Fentanyl Deaths On The Rise Among Teens In 2022

Medically Reviewed by Johnelle Smith, M.D. on September 2, 2022

Overdose deaths involving fentanyl are on the rise among American teens. According to experts, contributors to this increase include mental health effects of COVID-19 and the proliferation of fentanyl in the U.S. street drug supply.

Teen Fentanyl Overdose On The Rise

According to data from the Centers for Disease Control and Prevention (CDC), fentanyl overdose deaths have tripled among teens over the last two years.

Fentanyl is increasingly being found not only in drugs sold as opioids, but also in marijuana and psychostimulants like cocaine and methamphetamine (meth).

Black teenagers, in particular, have seen a five-fold increase in fentanyl overdose deaths in recent years—demonstrating a notable shift in racial demographic trends.

What Is Fentanyl?

Fentanyl is a synthetic opioid that’s about 50 times more potent than heroin.

Fentanyl is also chemically similar to:

  • morphine
  • methadone
  • oxycodone (OxyContin)
  • hydrocodone (Vicodin)

For years, fentanyl has been a driving force of the U.S. opioid epidemic and overdose crisis, killing thousands of American adults and teens each year.

What Is Causing A Rise In Fentanyl Overdose Deaths Among Teens?

Experts have pointed to a number of factors to explain the rise in fentanyl overdose deaths among teens in recent years.

COVID-19 Pandemic

Drug overdose deaths during the coronavirus (COVID-19) pandemic skyrocketed, with fentanyl as a leading driver among U.S. residents.

During the pandemic, many U.S. teens experienced a disruption in access to their usual supports, including friends, addiction treatment professionals, and family.

Other factors believed to affect overdose risk include:

  • loneliness
  • social isolation
  • problems at home
  • social inequality

Learn how COVID-19 has affected addiction rates.

Stress And Mental Health

Earlier this year, the U.S. Surgeon General warned of a national youth mental health crisis, driven largely by effects of the pandemic on the mental health of teens.

Stress, and mental health disorders such as depression, are a known risk factor for substance abuse—and can be a risk factor for fatal overdose.

Access To Addiction Treatment

Disparities in access to addiction treatment services can affect the likelihood of a teen seeking help for a drug problem, and their risk for fatal drug overdose.

Adolescents from underserved communities, including poor communities and communities of color, are less likely to have access to substance use disorder treatment.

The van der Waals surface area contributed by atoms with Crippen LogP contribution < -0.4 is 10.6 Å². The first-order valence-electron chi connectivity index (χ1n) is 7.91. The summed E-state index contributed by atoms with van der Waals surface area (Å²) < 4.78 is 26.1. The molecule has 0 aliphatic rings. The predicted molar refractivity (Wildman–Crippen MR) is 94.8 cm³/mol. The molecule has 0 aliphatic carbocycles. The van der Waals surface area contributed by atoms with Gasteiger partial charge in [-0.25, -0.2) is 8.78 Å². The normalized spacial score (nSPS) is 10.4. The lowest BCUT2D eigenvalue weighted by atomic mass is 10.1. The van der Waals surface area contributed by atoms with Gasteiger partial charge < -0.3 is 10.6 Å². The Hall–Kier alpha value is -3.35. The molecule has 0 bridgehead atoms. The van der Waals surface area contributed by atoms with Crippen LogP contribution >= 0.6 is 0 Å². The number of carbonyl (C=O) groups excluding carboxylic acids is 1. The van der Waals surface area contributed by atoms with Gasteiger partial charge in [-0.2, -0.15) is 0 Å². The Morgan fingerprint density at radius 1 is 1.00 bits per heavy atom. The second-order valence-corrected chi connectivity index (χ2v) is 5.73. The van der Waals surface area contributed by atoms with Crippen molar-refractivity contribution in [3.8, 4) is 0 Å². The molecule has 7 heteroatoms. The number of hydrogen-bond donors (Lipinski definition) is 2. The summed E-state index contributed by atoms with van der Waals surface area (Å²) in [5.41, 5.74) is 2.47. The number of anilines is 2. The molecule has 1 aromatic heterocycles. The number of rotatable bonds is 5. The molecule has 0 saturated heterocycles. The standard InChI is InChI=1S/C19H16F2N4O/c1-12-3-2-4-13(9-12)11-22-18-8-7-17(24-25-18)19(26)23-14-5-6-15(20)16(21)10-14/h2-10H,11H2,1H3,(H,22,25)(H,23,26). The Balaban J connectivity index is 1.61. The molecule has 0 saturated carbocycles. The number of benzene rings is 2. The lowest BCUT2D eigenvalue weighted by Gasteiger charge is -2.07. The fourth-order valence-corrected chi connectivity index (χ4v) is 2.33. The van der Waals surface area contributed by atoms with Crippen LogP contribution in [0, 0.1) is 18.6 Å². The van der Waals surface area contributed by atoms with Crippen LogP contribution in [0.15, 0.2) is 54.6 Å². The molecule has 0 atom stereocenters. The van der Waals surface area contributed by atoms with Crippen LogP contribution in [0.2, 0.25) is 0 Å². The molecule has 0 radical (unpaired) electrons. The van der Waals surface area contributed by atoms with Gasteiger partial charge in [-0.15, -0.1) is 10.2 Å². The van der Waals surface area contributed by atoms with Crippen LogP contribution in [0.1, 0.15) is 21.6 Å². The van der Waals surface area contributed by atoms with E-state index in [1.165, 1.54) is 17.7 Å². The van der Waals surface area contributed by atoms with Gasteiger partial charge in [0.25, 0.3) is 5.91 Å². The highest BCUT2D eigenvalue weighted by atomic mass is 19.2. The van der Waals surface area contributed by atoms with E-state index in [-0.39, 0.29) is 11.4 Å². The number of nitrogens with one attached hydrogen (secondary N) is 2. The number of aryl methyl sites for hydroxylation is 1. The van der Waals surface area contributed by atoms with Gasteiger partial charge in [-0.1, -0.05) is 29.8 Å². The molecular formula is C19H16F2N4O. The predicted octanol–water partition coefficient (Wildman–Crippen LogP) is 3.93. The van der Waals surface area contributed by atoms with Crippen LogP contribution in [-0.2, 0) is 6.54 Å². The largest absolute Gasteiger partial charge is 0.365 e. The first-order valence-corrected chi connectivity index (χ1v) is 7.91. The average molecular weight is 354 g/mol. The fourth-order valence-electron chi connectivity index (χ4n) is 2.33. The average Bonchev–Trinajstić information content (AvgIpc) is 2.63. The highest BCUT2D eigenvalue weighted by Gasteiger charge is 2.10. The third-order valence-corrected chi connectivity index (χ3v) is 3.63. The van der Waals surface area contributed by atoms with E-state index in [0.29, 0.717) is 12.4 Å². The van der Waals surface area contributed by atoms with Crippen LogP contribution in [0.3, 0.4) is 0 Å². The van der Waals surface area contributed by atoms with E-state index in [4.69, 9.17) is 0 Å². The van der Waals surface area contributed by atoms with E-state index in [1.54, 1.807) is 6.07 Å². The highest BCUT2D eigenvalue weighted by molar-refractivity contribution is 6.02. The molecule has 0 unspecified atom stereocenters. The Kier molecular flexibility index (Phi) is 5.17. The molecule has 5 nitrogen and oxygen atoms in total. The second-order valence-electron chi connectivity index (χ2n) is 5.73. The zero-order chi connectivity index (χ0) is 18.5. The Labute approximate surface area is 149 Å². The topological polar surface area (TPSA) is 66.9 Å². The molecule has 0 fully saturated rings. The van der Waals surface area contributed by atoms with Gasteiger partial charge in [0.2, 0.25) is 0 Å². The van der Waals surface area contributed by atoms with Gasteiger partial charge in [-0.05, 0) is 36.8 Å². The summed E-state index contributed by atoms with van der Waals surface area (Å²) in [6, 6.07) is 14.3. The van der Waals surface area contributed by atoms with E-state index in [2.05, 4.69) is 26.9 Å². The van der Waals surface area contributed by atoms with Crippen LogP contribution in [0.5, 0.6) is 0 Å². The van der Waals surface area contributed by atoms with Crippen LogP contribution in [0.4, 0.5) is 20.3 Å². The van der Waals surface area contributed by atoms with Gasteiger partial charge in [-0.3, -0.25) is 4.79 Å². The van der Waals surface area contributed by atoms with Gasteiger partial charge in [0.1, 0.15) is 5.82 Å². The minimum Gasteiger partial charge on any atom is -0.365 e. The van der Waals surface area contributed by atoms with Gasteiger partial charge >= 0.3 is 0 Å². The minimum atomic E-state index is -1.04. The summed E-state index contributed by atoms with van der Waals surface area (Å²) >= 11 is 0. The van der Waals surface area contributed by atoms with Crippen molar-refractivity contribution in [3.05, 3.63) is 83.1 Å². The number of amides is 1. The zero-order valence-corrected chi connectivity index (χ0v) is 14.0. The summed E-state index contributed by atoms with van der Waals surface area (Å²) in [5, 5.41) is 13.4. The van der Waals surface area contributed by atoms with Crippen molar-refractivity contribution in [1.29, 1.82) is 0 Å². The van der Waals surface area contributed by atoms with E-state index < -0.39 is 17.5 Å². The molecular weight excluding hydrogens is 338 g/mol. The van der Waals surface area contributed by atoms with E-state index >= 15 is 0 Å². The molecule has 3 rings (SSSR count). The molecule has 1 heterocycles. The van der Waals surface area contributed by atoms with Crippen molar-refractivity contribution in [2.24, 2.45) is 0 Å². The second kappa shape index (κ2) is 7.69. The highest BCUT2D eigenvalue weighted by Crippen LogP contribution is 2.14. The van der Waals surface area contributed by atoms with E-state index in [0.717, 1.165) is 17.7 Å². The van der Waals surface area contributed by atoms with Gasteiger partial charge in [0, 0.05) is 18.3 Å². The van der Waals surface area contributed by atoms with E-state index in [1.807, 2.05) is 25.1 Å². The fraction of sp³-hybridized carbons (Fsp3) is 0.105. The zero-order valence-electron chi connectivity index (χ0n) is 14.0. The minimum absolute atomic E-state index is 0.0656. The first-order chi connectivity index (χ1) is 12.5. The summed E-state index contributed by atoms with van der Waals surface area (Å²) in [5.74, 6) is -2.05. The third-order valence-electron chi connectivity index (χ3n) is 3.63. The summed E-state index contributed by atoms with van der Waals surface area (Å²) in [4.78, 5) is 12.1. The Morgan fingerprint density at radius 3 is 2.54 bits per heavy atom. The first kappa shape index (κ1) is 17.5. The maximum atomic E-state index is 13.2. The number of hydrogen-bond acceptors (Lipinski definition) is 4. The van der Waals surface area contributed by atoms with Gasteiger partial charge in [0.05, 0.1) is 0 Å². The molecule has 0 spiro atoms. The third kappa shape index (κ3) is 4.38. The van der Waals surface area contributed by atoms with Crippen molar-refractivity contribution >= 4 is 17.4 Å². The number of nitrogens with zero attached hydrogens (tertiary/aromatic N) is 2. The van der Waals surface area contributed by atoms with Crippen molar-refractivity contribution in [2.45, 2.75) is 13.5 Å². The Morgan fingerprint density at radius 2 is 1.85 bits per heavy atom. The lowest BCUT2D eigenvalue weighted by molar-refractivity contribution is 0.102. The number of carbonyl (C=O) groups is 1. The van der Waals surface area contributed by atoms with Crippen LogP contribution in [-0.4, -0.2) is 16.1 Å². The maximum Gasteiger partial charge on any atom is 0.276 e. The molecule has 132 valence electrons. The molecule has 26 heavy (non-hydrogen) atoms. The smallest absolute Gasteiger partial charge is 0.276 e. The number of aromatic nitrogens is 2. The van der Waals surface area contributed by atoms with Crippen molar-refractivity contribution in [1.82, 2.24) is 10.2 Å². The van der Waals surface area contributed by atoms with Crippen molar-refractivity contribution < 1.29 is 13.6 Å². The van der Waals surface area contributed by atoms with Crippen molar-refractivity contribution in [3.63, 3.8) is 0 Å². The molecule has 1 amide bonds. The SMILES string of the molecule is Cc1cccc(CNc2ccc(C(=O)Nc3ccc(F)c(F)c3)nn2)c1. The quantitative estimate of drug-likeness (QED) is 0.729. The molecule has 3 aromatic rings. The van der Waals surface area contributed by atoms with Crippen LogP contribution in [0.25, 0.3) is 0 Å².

Learn about resources for teen substance abuse treatment.

Contaminated Drug Supply

Healthcare providers and harm reduction advocates nationwide are warning that fentanyl is now being found in a wide range of illegal drugs.

Teens who are buying street drugs—including heroin, marijuana, pressed pills, cocaine, or meth—are therefore now at higher risk for accidental overdose.

What Are The Risk Factors For Fatal Overdose?

Data shows that certain factors can predict a higher risk of fentanyl overdose.

Risk factors for fentanyl overdose death include:

  • illicit drug use
  • mixing drugs
  • taking high doses of drugs
  • injecting drugs
  • having a mental health disorder
  • using opioids after a period of abstinence

Fentanyl Overdose Prevention For Teens

The only surefire ways to prevent a fentanyl overdose are to:

  • Avoid use of prescription fentanyl
  • Avoid using drugs bought through the black market

Moreover, there are other tips for preventing overdose commonly recommended by harm reduction advocates and addiction experts.

Tips for opioid overdose death prevention include:

  • Don’t use drugs alone.
  • Don’t use drugs from an unfamiliar source.
  • Keep naloxone (Narcan) on-hand if you use illicit drugs.
  • Know the signs and symptoms of opioid overdose.
  • Do not mix drugs (e.g. opioids with benzos, alcohol, or stimulants).
  • Use fentanyl test strips to test illicit drugs for the presence of fentanyl.
  • Seek help for drug abuse/drug addiction.

The New York State Office of Addiction Services and Supports also recommends that people who use, or who are addicted to illicit drugs, create a safety plan.

If you suspect someone has overdosed, call 911 for emergency medical attention right away.

Find Help For Opioid Abuse And Addiction

If you or a teen in your life are struggling with drug abuse, we may be able to help.

By calling our helpline, we can connect you with treatment resources and give you an overview of the best addiction treatment options for teens near you.

Don’t wait. Call us today to find help for teen drug abuse.

This page does not provide medical advice. See more

Addiction Resource aims to provide only the most current, accurate information in regards to addiction and addiction treatment, which means we only reference the most credible sources available.

These include peer-reviewed journals, government entities and academic institutions, and leaders in addiction healthcare and advocacy. Learn more about how we safeguard our content by viewing our editorial policy.

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Medically Reviewed by
Johnelle Smith, M.D. on September 2, 2022

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